Age-Related Changes in Pharmacokinetics: Predictability and Assessment Methods

Research output: Contribution to journalArticle

Abstract

Although there have been relatively few studies of the pharmacokinetics of antiepileptic drugs (AEDs) in old age, available evidence indicates that the clearance of most old and new generation AEDs is reduced on average by about 20-40% in elderly patients compared with nonelderly adults. Depending on the pharmacokinetic characteristics of the drug, the reduction in clearance can be ascribed to a physiological reduction in rate of drug metabolism, to a decrease in renal excretion rate, or to both. Studies have consistently demonstrated that interindividual pharmacokinetic variability in old age is particularly prominent, due not only to the influence of aging-related physiological changes, but also to the impact of comorbidities and drug-drug interactions. For extensively metabolized drugs, there are no reliable tools to predict with a high degree of accuracy the pharmacokinetic behavior of an AED in an individual patient. With renally eliminated drugs, determination of creatinine clearance may provide a useful clue in predicting individual changes in drug clearance and the consequent need for dosage adjustment. In the therapeutic setting, measurement of serum AED concentrations can be valuable in individualizing dosage in an elderly person, even though it should be remembered that in the case of drugs that are highly bound to plasma proteins the total serum concentration may underestimate the level of unbound, pharmacologically active drug. Because aging is also associated with important pharmacodynamic changes that may alter the relationship between serum drug concentration and pharmacological effects, pharmacokinetic measurements alone are not a substitute for the need to monitor clinical response carefully and to adjust dosage accordingly.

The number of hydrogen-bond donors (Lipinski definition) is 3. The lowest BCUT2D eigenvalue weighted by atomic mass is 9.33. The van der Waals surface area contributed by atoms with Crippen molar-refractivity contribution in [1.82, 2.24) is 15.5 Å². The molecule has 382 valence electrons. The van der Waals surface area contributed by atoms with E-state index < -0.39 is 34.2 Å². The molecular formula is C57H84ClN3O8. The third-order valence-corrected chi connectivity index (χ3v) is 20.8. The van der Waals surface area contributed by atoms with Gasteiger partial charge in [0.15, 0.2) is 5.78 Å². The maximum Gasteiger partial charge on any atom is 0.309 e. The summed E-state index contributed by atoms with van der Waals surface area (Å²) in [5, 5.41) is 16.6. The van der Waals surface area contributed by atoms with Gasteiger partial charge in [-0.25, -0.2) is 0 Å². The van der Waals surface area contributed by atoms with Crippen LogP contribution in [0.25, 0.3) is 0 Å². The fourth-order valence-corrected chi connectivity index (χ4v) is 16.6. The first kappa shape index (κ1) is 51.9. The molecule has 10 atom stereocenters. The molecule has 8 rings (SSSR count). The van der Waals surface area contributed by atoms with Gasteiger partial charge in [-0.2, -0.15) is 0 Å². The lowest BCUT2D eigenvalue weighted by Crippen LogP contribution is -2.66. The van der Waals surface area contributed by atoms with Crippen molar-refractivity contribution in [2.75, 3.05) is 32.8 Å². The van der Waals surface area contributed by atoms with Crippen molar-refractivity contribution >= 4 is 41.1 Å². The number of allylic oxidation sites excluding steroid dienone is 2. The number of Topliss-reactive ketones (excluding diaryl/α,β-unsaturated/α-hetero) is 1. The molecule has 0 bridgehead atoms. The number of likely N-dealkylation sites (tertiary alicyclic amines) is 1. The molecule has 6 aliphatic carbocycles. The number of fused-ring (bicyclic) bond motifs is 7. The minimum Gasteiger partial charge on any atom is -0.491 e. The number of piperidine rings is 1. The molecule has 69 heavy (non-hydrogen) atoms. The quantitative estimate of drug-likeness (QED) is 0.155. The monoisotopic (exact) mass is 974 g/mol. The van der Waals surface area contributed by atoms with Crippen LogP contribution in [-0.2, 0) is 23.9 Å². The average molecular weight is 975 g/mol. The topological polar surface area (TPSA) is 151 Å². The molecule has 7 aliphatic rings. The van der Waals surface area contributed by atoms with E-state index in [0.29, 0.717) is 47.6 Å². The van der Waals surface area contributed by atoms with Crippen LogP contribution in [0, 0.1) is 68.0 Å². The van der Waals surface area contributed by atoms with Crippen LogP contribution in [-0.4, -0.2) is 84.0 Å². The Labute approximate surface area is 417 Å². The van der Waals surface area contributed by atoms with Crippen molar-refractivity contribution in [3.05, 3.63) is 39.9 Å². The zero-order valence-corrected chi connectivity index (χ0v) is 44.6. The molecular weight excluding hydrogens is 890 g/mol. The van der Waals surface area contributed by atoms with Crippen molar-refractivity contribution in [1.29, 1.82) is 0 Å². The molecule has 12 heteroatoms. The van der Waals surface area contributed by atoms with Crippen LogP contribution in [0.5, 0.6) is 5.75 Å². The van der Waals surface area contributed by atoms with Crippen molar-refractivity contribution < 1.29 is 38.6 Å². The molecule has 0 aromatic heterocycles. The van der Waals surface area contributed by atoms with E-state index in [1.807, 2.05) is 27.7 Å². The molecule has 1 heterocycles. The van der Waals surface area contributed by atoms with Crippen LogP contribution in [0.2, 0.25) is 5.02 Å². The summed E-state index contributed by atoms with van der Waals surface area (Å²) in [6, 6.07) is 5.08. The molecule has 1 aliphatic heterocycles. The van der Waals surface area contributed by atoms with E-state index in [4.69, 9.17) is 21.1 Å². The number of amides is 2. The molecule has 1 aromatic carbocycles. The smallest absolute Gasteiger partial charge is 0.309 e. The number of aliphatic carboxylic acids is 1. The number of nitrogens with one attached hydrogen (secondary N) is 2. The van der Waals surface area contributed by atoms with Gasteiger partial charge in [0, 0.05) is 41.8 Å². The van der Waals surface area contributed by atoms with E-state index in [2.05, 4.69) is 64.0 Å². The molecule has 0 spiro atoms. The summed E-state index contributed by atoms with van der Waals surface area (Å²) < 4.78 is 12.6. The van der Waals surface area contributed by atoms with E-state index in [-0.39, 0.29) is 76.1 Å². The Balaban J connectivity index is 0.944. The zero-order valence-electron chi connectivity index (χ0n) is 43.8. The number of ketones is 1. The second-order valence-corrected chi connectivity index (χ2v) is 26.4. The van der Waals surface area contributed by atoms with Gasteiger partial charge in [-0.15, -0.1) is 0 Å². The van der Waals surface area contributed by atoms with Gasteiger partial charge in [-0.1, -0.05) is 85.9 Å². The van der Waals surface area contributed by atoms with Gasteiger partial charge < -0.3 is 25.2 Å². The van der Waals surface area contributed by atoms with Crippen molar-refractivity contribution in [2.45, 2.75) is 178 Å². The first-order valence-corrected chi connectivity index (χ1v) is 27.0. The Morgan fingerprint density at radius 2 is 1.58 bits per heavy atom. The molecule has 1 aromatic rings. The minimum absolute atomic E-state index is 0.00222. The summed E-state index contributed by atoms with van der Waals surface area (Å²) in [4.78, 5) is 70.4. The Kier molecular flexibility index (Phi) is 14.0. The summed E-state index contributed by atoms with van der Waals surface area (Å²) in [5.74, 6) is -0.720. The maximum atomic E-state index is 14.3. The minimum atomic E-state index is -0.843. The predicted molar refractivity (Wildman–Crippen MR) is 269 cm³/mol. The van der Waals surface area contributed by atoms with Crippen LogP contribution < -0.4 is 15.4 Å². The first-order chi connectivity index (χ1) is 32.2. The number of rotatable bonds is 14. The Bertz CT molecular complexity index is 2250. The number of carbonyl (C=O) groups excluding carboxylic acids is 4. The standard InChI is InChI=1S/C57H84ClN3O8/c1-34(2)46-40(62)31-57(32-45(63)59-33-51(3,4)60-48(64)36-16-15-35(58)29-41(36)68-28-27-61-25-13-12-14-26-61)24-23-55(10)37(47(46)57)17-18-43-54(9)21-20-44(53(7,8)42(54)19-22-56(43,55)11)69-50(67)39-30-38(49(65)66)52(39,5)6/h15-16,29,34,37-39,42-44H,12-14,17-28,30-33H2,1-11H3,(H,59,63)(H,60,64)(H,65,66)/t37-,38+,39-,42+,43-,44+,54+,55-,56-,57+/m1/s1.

Original languageEnglish
Pages (from-to)183-199
Number of pages17
JournalInternational Review of Neurobiology
Volume81
DOIs
Publication statusPublished - 2007

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ASJC Scopus subject areas

  • Neuroscience(all)
  • Neuropsychology and Physiological Psychology
  • Physiology

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